Most children dream about the future—where they want to live, what kind of job they want to have. They dream about getting married, having kids, travelling, buying a house or a car, and countless other things that they believe are part of their future. But the wishes of displaced children, children in foster care or other out-of-home placements, can sometimes seem much more straightforward and immediate.
Displaced children, as a general rule, come from chaotic or disruptive environments. Some are victims of abuse or neglect. Some are witnesses of domestic violence or drug use. But regardless of where they come from, most of them desperately want to go home. They want to live with their family—with their parents and siblings—and they want to have that ideal home life that provides unconditional love and support. They want that life so badly that they cling to every promise made and every suggestion of hope that they are given, to the point where they reject the possibility that things may not happen exactly the way they want them to happen.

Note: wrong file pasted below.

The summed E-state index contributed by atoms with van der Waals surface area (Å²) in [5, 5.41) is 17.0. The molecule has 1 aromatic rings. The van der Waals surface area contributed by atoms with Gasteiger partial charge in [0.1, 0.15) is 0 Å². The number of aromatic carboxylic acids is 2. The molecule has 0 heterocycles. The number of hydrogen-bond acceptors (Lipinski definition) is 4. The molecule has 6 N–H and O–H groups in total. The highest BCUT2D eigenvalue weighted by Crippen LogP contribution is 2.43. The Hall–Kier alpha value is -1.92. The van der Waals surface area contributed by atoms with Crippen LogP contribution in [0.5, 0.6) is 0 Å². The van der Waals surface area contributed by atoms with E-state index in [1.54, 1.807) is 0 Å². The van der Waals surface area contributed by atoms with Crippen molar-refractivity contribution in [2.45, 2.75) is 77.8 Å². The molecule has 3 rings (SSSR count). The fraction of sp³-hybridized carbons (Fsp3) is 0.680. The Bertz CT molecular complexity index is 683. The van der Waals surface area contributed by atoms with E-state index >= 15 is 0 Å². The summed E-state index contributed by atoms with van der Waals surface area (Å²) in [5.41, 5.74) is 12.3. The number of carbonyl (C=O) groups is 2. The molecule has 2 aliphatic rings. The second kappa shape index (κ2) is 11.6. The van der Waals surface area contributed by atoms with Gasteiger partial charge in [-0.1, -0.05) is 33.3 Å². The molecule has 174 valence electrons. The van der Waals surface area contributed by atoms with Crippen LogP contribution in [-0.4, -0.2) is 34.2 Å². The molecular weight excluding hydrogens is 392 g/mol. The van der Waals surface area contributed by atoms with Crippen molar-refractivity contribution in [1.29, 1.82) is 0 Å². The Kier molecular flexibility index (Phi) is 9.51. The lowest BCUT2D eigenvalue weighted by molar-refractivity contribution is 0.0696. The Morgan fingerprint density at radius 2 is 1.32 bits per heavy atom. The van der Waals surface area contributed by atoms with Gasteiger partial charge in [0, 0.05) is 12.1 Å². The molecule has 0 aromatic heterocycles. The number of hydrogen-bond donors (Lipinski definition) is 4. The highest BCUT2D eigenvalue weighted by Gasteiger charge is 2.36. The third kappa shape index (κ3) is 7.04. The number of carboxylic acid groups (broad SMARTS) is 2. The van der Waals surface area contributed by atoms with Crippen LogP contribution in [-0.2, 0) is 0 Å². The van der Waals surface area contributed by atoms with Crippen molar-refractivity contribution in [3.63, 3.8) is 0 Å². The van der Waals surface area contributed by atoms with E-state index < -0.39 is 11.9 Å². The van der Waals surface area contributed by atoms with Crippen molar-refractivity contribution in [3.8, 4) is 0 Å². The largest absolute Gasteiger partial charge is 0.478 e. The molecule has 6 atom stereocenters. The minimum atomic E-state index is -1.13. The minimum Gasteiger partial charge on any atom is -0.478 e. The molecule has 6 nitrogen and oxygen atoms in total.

So what happens after the promises and wishes don’t manifest the way that these children expect?
What happens when expectations go unfulfilled for an extended period of time?
Simply put, they give up.
They stop expecting, they stop wishing and dreaming of things in the future. Many of these children adopt an ideology of acceptance and they begin to believe there is no hope. They believe that nothing will get better and that they have no control over the direction of their own lives. And the repercussions of that lack of hope can manifest itself in many different areas of life including academic ambivalence, social disruptions, defiance of authority, substance abuse, or even criminal activity. They operate under the assumption that, because there is no hope for future, there is no need to invest in the present.
The struggle then that faces the caregivers of these children is figuring out how to encourage them to create new dreams. It is not the goal to diminish or dismiss the idea of being with their families, but to develop the ability to adapt their hopes and expectations to the realities of life. At no point is the agenda of caregivers to have displaced children discard their aspirations for their own homes and families in favor of someone else’s ideals. What caregivers most want and work hard to achieve, is to show these children that they can take the pieces of those unmet hopes and broken promises and use them to rebuild their dreams for the future.